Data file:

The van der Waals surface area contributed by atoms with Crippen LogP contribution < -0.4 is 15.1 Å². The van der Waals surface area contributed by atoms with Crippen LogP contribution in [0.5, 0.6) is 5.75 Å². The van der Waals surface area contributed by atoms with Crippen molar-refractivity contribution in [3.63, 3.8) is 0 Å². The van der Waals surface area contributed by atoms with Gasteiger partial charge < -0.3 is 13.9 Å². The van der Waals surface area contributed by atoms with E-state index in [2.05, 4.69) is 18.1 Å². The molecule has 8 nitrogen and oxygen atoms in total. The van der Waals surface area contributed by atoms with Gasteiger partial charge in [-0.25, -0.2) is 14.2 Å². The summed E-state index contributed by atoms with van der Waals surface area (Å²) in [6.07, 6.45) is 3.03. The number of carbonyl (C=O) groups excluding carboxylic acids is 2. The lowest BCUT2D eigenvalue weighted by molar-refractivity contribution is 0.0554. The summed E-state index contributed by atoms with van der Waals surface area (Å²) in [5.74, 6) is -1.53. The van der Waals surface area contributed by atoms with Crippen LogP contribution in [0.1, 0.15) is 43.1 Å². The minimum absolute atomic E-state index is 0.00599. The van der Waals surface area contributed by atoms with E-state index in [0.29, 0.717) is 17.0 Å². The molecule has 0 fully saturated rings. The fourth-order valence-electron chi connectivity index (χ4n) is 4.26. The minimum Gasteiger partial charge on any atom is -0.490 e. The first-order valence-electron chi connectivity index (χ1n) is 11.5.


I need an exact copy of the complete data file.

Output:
The van der Waals surface area contributed by atoms with Crippen LogP contribution < -0.4 is 15.1 Å². The van der Waals surface area contributed by atoms with Crippen LogP contribution in [0.5, 0.6) is 5.75 Å². The van der Waals surface area contributed by atoms with Crippen molar-refractivity contribution in [3.63, 3.8) is 0 Å². The van der Waals surface area contributed by atoms with Gasteiger partial charge < -0.3 is 13.9 Å². The van der Waals surface area contributed by atoms with E-state index in [2.05, 4.69) is 18.1 Å². The molecule has 8 nitrogen and oxygen atoms in total. The van der Waals surface area contributed by atoms with Gasteiger partial charge in [-0.25, -0.2) is 14.2 Å². The summed E-state index contributed by atoms with van der Waals surface area (Å²) in [6.07, 6.45) is 3.03. The number of carbonyl (C=O) groups excluding carboxylic acids is 2. The lowest BCUT2D eigenvalue weighted by molar-refractivity contribution is 0.0554. The summed E-state index contributed by atoms with van der Waals surface area (Å²) in [5.74, 6) is -1.53. The van der Waals surface area contributed by atoms with Crippen LogP contribution in [0.1, 0.15) is 43.1 Å². The minimum absolute atomic E-state index is 0.00599. The van der Waals surface area contributed by atoms with E-state index in [0.29, 0.717) is 17.0 Å². The molecule has 0 fully saturated rings. The fourth-order valence-electron chi connectivity index (χ4n) is 4.26. The minimum Gasteiger partial charge on any atom is -0.490 e. The first-order valence-electron chi connectivity index (χ1n) is 11.5.